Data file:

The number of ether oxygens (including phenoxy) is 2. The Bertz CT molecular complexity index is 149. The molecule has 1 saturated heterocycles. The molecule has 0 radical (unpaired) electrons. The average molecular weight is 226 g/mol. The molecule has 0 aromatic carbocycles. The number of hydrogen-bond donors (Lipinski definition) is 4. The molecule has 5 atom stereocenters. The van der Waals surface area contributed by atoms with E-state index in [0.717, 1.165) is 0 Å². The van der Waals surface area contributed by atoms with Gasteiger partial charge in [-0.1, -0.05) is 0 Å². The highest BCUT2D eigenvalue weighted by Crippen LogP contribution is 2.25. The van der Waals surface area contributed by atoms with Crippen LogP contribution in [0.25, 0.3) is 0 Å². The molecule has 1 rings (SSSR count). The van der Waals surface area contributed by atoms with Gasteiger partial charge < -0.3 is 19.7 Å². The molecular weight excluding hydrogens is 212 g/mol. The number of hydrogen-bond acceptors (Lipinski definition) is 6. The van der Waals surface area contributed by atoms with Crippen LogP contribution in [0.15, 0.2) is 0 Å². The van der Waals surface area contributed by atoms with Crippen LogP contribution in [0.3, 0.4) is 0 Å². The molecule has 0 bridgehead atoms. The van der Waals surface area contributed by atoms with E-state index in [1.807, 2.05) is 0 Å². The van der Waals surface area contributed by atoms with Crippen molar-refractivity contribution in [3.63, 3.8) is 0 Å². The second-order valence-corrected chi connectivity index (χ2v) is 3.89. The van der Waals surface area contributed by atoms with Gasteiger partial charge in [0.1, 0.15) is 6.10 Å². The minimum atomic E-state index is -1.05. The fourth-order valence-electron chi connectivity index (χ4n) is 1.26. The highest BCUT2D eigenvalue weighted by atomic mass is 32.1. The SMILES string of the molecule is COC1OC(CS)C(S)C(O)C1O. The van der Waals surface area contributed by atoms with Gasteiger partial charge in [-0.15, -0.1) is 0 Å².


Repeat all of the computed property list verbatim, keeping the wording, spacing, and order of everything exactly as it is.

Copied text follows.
The number of ether oxygens (including phenoxy) is 2. The Bertz CT molecular complexity index is 149. The molecule has 1 saturated heterocycles. The molecule has 0 radical (unpaired) electrons. The average molecular weight is 226 g/mol. The molecule has 0 aromatic carbocycles. The number of hydrogen-bond donors (Lipinski definition) is 4. The molecule has 5 atom stereocenters. The van der Waals surface area contributed by atoms with E-state index in [0.717, 1.165) is 0 Å². The van der Waals surface area contributed by atoms with Gasteiger partial charge in [-0.1, -0.05) is 0 Å². The highest BCUT2D eigenvalue weighted by Crippen LogP contribution is 2.25. The van der Waals surface area contributed by atoms with Crippen LogP contribution in [0.25, 0.3) is 0 Å². The molecule has 1 rings (SSSR count). The van der Waals surface area contributed by atoms with Gasteiger partial charge < -0.3 is 19.7 Å². The molecular weight excluding hydrogens is 212 g/mol. The number of hydrogen-bond acceptors (Lipinski definition) is 6. The van der Waals surface area contributed by atoms with Crippen LogP contribution in [0.15, 0.2) is 0 Å². The van der Waals surface area contributed by atoms with Crippen LogP contribution in [0.3, 0.4) is 0 Å². The molecule has 0 bridgehead atoms. The van der Waals surface area contributed by atoms with E-state index in [1.807, 2.05) is 0 Å². The van der Waals surface area contributed by atoms with Crippen molar-refractivity contribution in [3.63, 3.8) is 0 Å². The second-order valence-corrected chi connectivity index (χ2v) is 3.89. The van der Waals surface area contributed by atoms with Gasteiger partial charge in [0.1, 0.15) is 6.10 Å². The minimum atomic E-state index is -1.05. The fourth-order valence-electron chi connectivity index (χ4n) is 1.26. The highest BCUT2D eigenvalue weighted by atomic mass is 32.1. The SMILES string of the molecule is COC1OC(CS)C(S)C(O)C1O. The van der Waals surface area contributed by atoms with Gasteiger partial charge in [-0.15, -0.1) is 0 Å².